Endocrine disruptor DDE associated with a high-fat diet enhances the impairment of liver fatty acid composition in rats

Luis M. Rodríguez-Alcalá, Carla Sá, Lígia L. Pimentel, Diogo Pestana, Diana Teixeira, Ana Faria, Conceição Calhau*, Ana Gomes

*Corresponding author for this work

Research output: Contribution to journalArticlepeer-review

26 Citations (Scopus)

Abstract

The banned pesticide dichlorodiphenyltrichloroethane (DDT) and its main metabolite, p,p′-dichlorodiphenyldichloroethylene (DDE), are commonly found in the food chain and in all tissues of living organisms. DDE is associated with metabolic diseases acting as an endocrine disruptor and more recently with the obesity pandemic. This study focuses on using fatty acid analysis to relate DDE exposure and metabolic dysfunction: liver and adipose tissue (visceral and subcutaneous) composition from male Wistar rats fed a standard (STD) or high-fat (HF) diet versus the addition of DDE in water. DDE exposure increased liver levels of palmitic, stearic, oleic, trans fatty, and linoleic acids having altered the n6 and n3 pathways leading to high concentrations of arachidonic acid and DHA (C22:6 n3). The results of this study confirm the close relationship between this pesticide metabolite and hepatic lipid dysfunction, underscoring its role as an emerging target for the prevention and therapy of nonalcoholic fatty liver disease (NAFLD).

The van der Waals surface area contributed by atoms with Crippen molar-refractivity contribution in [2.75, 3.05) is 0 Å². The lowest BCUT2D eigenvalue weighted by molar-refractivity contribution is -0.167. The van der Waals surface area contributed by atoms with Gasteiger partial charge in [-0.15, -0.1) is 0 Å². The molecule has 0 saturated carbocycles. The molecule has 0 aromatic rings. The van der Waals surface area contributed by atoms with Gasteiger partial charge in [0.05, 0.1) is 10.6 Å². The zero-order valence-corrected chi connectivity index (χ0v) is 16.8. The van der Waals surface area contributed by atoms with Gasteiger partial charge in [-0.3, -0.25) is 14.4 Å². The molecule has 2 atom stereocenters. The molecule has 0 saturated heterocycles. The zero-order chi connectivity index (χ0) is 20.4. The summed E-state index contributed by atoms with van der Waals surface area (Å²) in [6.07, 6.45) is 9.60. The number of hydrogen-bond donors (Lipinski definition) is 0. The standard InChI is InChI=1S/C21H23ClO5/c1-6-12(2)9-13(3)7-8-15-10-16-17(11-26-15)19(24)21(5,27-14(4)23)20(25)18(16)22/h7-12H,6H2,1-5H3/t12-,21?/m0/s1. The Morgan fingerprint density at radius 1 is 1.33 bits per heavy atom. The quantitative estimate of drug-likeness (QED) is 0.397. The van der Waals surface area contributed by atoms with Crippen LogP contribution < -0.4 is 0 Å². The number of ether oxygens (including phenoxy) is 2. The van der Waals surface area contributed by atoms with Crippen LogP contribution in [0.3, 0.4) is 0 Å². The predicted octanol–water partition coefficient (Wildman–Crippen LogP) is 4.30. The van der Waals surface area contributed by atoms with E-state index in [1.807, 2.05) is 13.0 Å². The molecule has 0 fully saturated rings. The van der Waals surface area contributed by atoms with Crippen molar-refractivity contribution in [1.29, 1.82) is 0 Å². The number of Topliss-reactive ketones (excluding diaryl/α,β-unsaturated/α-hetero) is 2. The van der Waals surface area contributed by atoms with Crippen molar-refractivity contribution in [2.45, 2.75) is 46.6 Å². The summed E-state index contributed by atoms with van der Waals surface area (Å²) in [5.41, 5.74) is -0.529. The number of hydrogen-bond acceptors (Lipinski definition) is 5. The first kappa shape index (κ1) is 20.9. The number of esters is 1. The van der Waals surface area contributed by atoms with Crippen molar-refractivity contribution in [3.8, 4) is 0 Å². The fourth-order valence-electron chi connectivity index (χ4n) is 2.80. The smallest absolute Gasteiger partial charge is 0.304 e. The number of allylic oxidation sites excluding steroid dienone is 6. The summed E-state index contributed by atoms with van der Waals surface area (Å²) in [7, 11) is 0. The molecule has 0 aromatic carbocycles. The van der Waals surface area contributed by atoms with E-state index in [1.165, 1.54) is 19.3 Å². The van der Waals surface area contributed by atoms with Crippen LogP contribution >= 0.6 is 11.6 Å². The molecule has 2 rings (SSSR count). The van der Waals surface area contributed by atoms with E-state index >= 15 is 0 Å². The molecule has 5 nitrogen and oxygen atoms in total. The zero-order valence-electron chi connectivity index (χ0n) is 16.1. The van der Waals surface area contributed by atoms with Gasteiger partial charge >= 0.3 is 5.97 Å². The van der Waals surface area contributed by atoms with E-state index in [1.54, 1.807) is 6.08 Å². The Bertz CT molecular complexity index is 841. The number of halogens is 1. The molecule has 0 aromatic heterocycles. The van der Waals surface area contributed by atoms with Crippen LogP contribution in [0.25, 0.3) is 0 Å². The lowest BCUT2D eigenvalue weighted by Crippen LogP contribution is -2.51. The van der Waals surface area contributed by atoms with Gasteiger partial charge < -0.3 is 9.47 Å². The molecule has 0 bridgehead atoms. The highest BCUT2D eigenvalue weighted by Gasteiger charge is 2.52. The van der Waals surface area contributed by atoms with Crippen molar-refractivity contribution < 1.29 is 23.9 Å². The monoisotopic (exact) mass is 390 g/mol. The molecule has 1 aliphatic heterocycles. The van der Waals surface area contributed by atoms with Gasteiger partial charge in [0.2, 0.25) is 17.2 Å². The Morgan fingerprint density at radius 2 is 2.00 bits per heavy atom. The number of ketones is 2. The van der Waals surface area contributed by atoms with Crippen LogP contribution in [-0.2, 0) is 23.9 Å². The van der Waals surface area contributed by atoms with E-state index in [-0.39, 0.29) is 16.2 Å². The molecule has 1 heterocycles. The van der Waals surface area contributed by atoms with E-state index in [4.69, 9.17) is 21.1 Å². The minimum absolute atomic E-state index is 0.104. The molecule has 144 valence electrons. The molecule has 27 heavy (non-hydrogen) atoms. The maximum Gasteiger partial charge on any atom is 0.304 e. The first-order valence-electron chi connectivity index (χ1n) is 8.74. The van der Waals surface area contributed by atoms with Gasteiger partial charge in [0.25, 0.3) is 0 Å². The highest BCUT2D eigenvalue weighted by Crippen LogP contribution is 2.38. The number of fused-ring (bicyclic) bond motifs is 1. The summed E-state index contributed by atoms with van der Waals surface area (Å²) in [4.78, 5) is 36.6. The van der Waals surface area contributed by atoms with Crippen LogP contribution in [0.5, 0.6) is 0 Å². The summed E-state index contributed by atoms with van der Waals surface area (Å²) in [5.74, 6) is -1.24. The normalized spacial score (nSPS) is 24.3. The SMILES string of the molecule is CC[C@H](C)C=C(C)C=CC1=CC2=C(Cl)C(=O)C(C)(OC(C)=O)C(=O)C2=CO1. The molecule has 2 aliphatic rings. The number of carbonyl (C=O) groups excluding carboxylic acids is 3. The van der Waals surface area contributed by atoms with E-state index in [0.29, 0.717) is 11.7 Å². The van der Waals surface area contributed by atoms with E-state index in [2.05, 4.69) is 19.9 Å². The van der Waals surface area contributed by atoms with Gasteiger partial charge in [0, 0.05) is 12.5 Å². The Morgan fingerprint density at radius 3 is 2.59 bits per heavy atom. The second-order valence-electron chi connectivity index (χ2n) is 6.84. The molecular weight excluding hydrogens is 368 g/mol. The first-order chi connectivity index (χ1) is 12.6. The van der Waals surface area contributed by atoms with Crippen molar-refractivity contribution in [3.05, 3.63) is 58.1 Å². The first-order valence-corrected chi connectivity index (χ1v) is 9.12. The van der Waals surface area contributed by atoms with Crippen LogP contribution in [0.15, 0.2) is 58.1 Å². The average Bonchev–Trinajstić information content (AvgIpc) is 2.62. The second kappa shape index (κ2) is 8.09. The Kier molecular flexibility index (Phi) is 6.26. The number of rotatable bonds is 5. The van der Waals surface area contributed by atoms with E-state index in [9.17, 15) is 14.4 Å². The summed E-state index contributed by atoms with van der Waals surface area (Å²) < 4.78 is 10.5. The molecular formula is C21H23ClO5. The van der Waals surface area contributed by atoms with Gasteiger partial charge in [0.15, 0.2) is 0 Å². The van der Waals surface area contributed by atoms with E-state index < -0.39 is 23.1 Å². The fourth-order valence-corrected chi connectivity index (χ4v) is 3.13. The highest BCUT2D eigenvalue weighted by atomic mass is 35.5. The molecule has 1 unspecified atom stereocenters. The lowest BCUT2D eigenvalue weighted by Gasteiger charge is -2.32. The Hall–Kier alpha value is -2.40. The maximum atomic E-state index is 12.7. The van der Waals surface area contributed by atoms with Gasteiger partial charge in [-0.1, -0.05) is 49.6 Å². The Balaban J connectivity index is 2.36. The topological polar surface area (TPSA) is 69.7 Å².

Original languageEnglish
Pages (from-to)9341-9348
Number of pages8
JournalJournal of Agricultural and Food Chemistry
Volume63
Issue number42
DOIs
Publication statusPublished - 28 Oct 2015

Keywords

  • Adipose tissue
  • DDE
  • Fatty acids
  • Liver
  • NAFLD
  • Obesity

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